Photographic memories from the Big Apple
It was the early 1970’s New York City. A young, wide-eyed Andy Grundberg ’71 MFA arrived on the scene, on the heels of having recently completed the MFA writing program at UNC Greensboro and getting street cred as a staff photographer at a local newspaper in Reidsville, N.C. The Vietnam War and the Civil Rights Movement were fresh on everyone’s minds, and the city that never slept was raw, alive, and a place where anything was possible.
Hoping to make it as a poet in the Big Apple, it didn’t take long for Grundberg to find friends and connections with other creative minds. The artworld became his home – a place where poets, musicians, artists, and other creative spirits mixed and mingled. It was not uncommon for him to rub shoulders with famous photographers such as Gary Winogrand, Russell Lee, and Cindy Sherman.
After exploring possible paths as a poet, photographer, and copyeditor, he soon realized that not only was it possible to write about art photography, but he was good at it. So good, in fact, that The New York Times eventually reached out to employ him as its photography critic.
Grundberg watched photography change over the years: first, as a non-important, often-disregarded medium used by conceptual artists to document their thinking and activities, to eventually becoming a major focus for galleries and museums and a prized artform. He then witnessed art photography’s journey into the Pictures Generation (1974-84), or postmodernism as it is otherwise known, where it became entangled in academic theories and ideas about language, representation, and the construction of identities. This era also witnessed the dawn of the digital age of photography.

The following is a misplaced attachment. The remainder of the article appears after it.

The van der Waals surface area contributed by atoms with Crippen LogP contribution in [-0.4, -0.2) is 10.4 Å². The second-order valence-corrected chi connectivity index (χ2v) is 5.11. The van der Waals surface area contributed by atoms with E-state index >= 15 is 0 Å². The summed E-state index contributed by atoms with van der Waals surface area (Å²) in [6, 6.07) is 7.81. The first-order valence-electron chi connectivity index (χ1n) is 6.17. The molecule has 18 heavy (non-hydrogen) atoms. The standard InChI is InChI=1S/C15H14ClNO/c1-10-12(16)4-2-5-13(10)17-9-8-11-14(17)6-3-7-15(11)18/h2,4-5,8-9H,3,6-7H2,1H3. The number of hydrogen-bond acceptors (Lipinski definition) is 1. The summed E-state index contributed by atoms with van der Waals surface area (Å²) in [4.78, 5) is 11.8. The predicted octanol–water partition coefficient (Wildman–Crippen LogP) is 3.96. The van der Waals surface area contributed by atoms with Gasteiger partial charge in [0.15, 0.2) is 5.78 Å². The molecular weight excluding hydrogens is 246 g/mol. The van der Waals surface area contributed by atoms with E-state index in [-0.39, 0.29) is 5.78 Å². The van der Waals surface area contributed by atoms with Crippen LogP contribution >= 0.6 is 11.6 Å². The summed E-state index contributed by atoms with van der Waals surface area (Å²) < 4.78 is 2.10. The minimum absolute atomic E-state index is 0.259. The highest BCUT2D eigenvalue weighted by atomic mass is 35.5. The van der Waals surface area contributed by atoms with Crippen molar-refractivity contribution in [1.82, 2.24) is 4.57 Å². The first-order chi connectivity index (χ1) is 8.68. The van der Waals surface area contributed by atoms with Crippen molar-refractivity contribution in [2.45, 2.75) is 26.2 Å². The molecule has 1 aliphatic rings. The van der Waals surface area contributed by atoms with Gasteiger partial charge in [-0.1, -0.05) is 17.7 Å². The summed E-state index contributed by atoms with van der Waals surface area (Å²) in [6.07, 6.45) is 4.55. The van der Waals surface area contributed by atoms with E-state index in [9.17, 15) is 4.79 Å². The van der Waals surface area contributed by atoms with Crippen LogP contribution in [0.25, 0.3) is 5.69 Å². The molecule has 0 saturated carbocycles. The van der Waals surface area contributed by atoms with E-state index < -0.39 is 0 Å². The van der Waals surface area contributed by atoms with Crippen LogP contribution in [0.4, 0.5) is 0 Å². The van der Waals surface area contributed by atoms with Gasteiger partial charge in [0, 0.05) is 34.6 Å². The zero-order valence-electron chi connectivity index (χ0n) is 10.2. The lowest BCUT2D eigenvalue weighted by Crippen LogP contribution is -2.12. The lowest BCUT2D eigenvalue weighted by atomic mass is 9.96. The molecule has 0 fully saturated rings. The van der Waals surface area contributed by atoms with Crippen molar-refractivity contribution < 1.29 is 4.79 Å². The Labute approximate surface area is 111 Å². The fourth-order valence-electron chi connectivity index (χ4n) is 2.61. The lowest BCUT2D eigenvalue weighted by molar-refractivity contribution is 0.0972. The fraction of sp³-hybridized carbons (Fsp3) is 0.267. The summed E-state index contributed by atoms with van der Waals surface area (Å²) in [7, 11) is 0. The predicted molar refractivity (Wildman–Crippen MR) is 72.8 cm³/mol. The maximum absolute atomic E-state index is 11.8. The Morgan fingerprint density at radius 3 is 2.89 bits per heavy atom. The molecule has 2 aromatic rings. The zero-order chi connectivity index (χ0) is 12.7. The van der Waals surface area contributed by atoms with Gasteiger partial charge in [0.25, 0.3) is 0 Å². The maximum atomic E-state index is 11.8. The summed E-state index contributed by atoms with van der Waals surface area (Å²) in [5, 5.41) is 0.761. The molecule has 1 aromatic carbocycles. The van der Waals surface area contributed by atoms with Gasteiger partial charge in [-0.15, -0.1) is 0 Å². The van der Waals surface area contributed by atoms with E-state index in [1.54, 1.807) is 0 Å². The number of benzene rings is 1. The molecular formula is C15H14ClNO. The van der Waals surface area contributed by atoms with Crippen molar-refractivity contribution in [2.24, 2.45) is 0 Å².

Part historical account and part memoir, Grundberg’s new book, “How Photography Became Contemporary Art: Inside an Artistic Revolution from Pop to the Digital Age,” traces the fascinating and informative journey of the art photography movements of the 1970s, 80s, and early 90s. The book’s chapters take a look at how the medium moved from an outsider form of artmaking to being a major player in the blue chip art world. The book simultaneously highlights the chapters of Grundberg’s life and career.
What is Grundberg’s favorite era of art photography? “I’m always going to have a soft spot in my heart for the Pictures Generation, which suggested that the image world that we live in isn’t just the history of art and all those great Renaissance paintings, but the Budweiser advertisements and the stuff that you see on billboards every day,” he said.
“I think this kind of work took image-making out of just being a conversation about art and made it into something much larger – like how are we formed as individuals.”
Read more about Grundberg’s new book at https://www.amazon.com/How-Photography-Became-Contemporary-Art/dp/0300234104
By Matthew Bryant
Photography in NYC from early 1970s by Andy Grundberg; top photo of Grundberg, early 1970s. Photography courtesy Andy Grundberg.